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Drug strategy committee launches new project to tackle drug problem, wants municipalities to help

The Drug Strategy Committee of North Bay and Area is part of a province-wide project aimed at finding new solutions to end the drug poisoning crisis.

This initiative is called ‘Choosing a New Direction.’

A fact sheet about addressing the drug poisoning crisis in Ontario. (Image courtesy of Drug Strategy Network of Ontario)"It's scary, very scary for us," said the committee’s chair Pat Cliche.

The provincial body, the Drug Strategy Network of Ontario (DSNO) released troubling new data on drug poisoning in Ontario in 2021 calling on municipalities to take a hard look at finding solutions.

"When I got all the fact sheets, I sent them to almost every mayor and reeve in our area,” said Cliche.

Statistics show in 2021 on average, eight people died every day from opioid overdoses in Ontario and the death toll increased by 232 per cent from 2016. The highest rates of opioid-related deaths being in northern Ontario.

"It's not that we aren't trying. Even though it's a federal issue, what they're trying to say is that it also falls on the shoulders of municipalities,” said Cliche.

Two weeks ago, the Office of the Chief Coroner released preliminary figures showing five cities in the northern region: Thunder Bay, Sault Ste. Marie, Greater Sudbury, Timmins and North Bay had the highest opioid mortality rates per 100,000 population last year.

“You have to think of the impact this is having on our emergency department, on our EMS and our first responders. They get the first calls,” said Cliche.

According to the data, which was released May 4, the provincial average for opioid-related deaths per 100,000 population was 17.6. That's much lower than the average of 60.1 in northern Ontario's five largest cities, three times higher than the provincial average.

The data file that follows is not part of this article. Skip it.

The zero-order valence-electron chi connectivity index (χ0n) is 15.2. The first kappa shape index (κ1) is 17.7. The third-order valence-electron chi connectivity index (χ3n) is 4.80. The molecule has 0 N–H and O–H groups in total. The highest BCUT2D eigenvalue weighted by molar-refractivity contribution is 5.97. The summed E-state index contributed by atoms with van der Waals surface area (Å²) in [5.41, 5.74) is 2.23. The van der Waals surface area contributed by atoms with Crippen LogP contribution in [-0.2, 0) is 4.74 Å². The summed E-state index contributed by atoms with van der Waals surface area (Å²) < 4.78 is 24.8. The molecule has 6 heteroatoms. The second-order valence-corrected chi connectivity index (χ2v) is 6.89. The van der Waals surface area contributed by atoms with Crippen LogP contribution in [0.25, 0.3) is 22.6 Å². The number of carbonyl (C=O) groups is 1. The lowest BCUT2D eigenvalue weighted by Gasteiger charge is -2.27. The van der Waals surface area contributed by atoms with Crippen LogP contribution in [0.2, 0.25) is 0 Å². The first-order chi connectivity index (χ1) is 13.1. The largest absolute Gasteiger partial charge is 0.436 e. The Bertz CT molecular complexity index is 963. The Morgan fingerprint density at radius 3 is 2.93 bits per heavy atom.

"The first and most important thing is the prevention aspect in regards to that,” said North Bay Police Chief Scott Tod.

“Creating an awareness of drug prevalence in our community."

According to the North Bay Parry Sound District Health Unit’s online overdose reporting tracker, 24 people died from 263 recorded overdoses. The most common drug used was fentanyl followed by “unknown” opioids. The May 4 data shows 53.2 opioid-related deaths per 100,000 people in North Bay for 2022.

The health unit’s website states in 2017 the rate for opioid-related emergency departments in the region was among the highest rates in the past 12 years and similar to that of the Ontario rate in 2017 and the death rate was also on par with that of Ontario’s.

The death rates were significantly higher in the health unit’s region from 2010-2014, compared to Ontario.

"In regards to addictions, the second part of that is services,” said Tod.

“We have a lot of services available in our community. It's now getting the knowledge and awareness of those services out into our community."

Cliche is calling on a need for more treatment options to help people with their addictions. Top Stories

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